EJ Moreno looks at six must-see horror movies that may have flown under your radar…
Every year, horror fans go through whatever daunting watch list is before them. But even the most dedicated genre lover will struggle to see every must-see horror title that’s dropped.
To no fault of horror fans, there are far too many brilliant horror movies that don’t get the love they deserve, especially modern entries that have to fight with blockbusters and streaming services for attention. Thankfully as fans with far too much time on my hands, we’ve gathered quite the collection of overlooked modern horror movies.
Some may be recognizable, some may come as a total surprise, but each has earned its spots as underrated and often forgotten recent horrors. Be sure to check out the complete list and reach out to our socials to let us know your favorites….
Even if you’re the biggest Lupita Nyong’o fan, it won’t shock anyone if you missed Little Monsters upon release. The film had a small theatrical run before finding its home on streaming, but what really buried it was coming out the same year as Jordan Peele’s Us.
Trying to compete with a career-best horror performance is no easy task, but Little Monsters works independently and helps showcase the insane range Nyong’o has as an actor. Not too often are zombie movies labeled “cute,” but this earns that title with its positive energy and kid-focused plot. As a teacher out to defend her students, Lupita Nyong’o brings light and joy to a role in the way she can.
Also, hearing Nyong’o blast out Taylor Swift’s Shake It Off while zombie madness happens will stick with you for some time after. Horror films can rarely evoke joy as much as terror.
Boosting the work of Sion Sono is not easy, as recent allegations paint his often controversial films in a different light. You can feel some darkness in his career, which often makes it hard to watch, but it also serves as compelling viewing, as you get with 2010’s Cold Fish.
Sono always wants to challenge you with his films, much like he did with his 00’s underrated gem Suicide Club, and you are often challenged in Cold Fish. You are tested with how much depravity is tolerable while also dealing with such a grim story about an already-downtrodden falling into such a sick world. It’s also to ask your viewer, but it’s worth it if you’re up for the challenge.
Again, Sion Sono is not for everyone, and recommending his films feels more complicated now than before, but out of respect for the talents involved, we can’t keep overlooking Cold Fish.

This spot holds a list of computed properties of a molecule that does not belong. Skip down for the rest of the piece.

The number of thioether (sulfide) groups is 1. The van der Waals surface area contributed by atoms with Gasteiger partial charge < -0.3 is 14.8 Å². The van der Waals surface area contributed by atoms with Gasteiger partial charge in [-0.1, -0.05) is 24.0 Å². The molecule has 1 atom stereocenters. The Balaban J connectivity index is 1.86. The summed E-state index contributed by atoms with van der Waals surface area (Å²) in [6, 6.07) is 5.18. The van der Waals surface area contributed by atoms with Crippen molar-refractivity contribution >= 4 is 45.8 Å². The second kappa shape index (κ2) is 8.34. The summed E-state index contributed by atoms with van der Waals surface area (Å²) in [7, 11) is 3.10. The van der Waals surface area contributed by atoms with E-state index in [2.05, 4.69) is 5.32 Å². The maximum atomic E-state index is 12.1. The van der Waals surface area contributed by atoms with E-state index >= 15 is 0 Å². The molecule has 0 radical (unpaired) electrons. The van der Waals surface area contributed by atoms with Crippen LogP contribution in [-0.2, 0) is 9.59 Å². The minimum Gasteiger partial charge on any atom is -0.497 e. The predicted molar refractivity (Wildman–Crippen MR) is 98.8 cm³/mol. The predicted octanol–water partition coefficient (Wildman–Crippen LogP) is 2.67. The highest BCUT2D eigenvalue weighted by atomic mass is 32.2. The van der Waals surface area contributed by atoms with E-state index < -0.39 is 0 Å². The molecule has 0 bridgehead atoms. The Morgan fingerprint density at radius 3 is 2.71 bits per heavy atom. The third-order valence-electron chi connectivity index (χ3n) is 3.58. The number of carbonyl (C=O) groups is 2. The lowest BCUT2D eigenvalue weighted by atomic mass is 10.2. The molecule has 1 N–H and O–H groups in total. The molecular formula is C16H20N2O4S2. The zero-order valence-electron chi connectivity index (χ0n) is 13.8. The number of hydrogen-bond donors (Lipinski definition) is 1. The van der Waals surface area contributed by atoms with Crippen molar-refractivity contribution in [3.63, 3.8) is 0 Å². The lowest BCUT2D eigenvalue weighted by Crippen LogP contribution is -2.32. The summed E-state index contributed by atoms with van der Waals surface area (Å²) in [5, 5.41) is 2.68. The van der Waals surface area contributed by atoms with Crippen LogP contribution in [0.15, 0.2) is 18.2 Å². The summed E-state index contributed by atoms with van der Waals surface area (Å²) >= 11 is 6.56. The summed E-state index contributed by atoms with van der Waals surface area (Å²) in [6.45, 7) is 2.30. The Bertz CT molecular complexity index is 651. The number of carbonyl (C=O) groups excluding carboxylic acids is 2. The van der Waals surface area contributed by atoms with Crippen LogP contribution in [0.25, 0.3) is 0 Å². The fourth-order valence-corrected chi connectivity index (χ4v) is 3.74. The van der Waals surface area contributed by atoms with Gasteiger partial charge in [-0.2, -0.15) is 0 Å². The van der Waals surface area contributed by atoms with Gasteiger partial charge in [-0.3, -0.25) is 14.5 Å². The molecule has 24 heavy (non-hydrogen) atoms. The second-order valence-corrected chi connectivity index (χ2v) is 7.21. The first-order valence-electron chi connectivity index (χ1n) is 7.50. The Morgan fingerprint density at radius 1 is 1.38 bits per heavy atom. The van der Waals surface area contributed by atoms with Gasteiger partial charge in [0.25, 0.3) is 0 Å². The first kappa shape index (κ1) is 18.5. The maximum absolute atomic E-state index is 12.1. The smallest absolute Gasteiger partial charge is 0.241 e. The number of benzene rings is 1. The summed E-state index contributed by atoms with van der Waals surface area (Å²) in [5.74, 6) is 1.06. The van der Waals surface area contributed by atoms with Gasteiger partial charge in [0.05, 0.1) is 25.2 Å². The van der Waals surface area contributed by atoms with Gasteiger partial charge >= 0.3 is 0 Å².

Coming Home In The Dark
The most recent entry could also be one of the best, as Coming Home In The Dark burns its visuals and story into your brain. Well-acted, well-constructed, and downright chilling, you’ll only find hard-hitting pieces like this coming from Down Under.
New Zealand (and Australia) are on a wave of solid horror outings, and this 2021 Sundance Darling adds its name to the growing list. A common thread throughout all these films on the list, but especially in Coming Home In The Dark, is incredible acting. Moments sit in your soul, haunt you, and it’s all tailored around Daniel Gillies’ masterful work.
Flickering Myth speaks for most horror fans when we say that we can’t wait for whatever filmmaker James Ashcroft has in store for us after this masterwork in intensity.
A horror film about the Hollywood elite mistreating an aspiring actress? Indeed this must’ve come out post-Me Too movement in 2017. You’d be wrong, as Starry Eyes was screaming out the issues Hollywood had before it was the mainstream conversation.
In retrospect, this might be one of horror’s most important conversation starters, with the scares and terror coming from all ends of the spectrum. Some of the demonic edge plays to many fears, along with some solid horror visuals. But you are chilled by Alex Essoe’s Sarah and the horrid path to fame and power.
Starry Eyes balances retelling what happens in the industry and creating its unique world, allowing you some escapism in a needed narrative.
South Korean horror films have become all the rage in the 2010s. It’s become the trendy foreign film horror house that genre fans clamor onto; examples being Train to Busan and The Wailing. But even the less mainstream picks like #Alive shine.
We have a lot of zombies in horror, and South Korea has had a few of its offerings, but the highly modern elements of #Alive keep it fresh. There’s a refreshing take on social media, and the isolation conversations hit hard in 2020. It gave us so much comfort in a scary time, finding ourselves in this situation more than ever before.
It’s not about reinventing the wheel but giving it a new coat of paint. #Alive came, conquered, and ushered in zombies’ final heyday.
As horror fans, you often hear, “Can you recommend something not-so-mainstream to watch?”. Then you rack your brain trying to find the perfect fit. For years, horror fans often relied on The Ritual as that go-to recommendation, a sure-fire hit that not enough folks discuss.
David Bruckner’s 2017 folk horror offering lends itself to having a familiar set-up, but at every turn you expect, it veers in a new strange direction. The Ritual finds its horror in some great creature effects, a powerhouse score, and more great acting, all selling the terror. It’s solid filmmaking that goes overlooked by those outside Horror Reddit.
Bruckner seems to specialize in underrated horror, as his 2020 offer, The Night House, is just as overlooked. Take that as a bonus recommendation.
Which of these horror films are you adding to your watchlist? What other movies have we missed that are worthy of inclusion? Let us know on our social channels @FlickeringMyth…